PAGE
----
Author(s): Chow KY, Liu SE, Irwin MG
Abstract Share this page
Abstract PURPOSE OF REVIEW: An increasing number of patients are presenting for major surgery with cardiovascular comorbidities. Evidence of myocardial injury was found in 8\% of all noncardiac surgery patients older than 45 years and was associated with adverse outcome. For this reason, there has been a lot of interest in finding and evaluating effective cardioprotective interventions. RECENT FINDINGS: Current evidence suggests that statins, volatile anesthetic agents, and propofol are cardioprotective. Beta blockers reduce myocardial injury, but the resultant hypotension may contribute to the increased all-cause mortality and stroke risk seen. Likewise, alpha 2 agonists can be a cause of cardiac injury if hypotension is not promptly managed. Continuation of aspirin perioperatively can increase the risk of major bleeding with or without the benefit of reduced myocardial risk. Contrary to the initial Evaluation of Nitrous Oxide in the Gas Mixture for Anaesthesia study, nitrous oxide does not seem to increase the risk of myocardial injury. SUMMARY: It is recommended that patients already on statins or beta blockers should have them continued perioperatively. If beta blockers are initiated, the dose should be titrated to heart rate and blood pressure. The decision regarding continuation of aspirin should be on a case-to-case basis based on patient and surgical risk factors.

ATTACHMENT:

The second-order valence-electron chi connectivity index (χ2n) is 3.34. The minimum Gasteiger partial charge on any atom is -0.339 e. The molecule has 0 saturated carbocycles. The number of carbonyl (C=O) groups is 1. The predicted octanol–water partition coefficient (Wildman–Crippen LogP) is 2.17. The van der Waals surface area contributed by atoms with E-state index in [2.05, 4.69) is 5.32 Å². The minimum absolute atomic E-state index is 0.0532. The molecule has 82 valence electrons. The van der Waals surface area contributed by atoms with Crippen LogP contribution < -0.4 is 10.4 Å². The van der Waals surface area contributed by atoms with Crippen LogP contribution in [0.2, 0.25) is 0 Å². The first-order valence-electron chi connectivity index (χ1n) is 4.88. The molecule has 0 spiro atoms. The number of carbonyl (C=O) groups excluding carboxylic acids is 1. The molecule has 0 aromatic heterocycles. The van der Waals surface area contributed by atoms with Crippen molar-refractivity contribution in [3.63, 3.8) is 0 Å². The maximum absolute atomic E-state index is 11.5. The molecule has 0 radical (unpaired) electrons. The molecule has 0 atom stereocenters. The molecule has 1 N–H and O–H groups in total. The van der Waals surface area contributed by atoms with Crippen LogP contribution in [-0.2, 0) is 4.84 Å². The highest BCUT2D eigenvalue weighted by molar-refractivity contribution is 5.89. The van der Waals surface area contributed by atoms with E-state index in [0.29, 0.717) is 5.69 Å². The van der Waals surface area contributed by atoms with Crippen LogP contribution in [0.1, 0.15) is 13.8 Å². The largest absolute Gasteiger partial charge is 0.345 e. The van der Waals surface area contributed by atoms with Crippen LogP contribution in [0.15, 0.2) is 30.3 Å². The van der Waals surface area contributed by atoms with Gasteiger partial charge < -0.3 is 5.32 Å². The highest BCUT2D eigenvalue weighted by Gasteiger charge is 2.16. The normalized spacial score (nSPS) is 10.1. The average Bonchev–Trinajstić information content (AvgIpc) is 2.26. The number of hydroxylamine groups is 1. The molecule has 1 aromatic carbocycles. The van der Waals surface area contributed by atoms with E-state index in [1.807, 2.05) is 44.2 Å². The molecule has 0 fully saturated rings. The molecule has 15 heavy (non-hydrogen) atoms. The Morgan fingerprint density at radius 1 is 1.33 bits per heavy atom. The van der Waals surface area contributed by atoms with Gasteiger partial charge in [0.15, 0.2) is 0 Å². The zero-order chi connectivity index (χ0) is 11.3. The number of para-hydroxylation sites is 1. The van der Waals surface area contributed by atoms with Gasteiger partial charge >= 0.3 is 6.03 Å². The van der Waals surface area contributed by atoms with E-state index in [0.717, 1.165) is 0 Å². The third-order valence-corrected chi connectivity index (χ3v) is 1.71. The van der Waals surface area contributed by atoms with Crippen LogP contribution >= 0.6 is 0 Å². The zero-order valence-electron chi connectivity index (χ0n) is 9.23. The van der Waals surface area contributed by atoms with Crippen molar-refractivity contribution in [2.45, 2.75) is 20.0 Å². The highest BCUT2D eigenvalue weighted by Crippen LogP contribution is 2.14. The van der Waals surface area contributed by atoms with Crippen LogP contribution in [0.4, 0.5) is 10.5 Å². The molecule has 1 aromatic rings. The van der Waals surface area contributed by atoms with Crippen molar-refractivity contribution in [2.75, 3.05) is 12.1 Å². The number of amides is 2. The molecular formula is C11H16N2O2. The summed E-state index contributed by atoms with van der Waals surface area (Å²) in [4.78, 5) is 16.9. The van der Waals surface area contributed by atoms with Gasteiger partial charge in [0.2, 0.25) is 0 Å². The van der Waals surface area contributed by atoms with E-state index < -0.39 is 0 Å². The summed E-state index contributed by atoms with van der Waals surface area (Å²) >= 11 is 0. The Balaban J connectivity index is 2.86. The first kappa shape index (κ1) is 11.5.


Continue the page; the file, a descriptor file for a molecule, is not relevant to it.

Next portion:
This article was published in Curr Opin Anaesthesiol
and referenced in Journal of Perioperative & Critical Intensive Care Nursing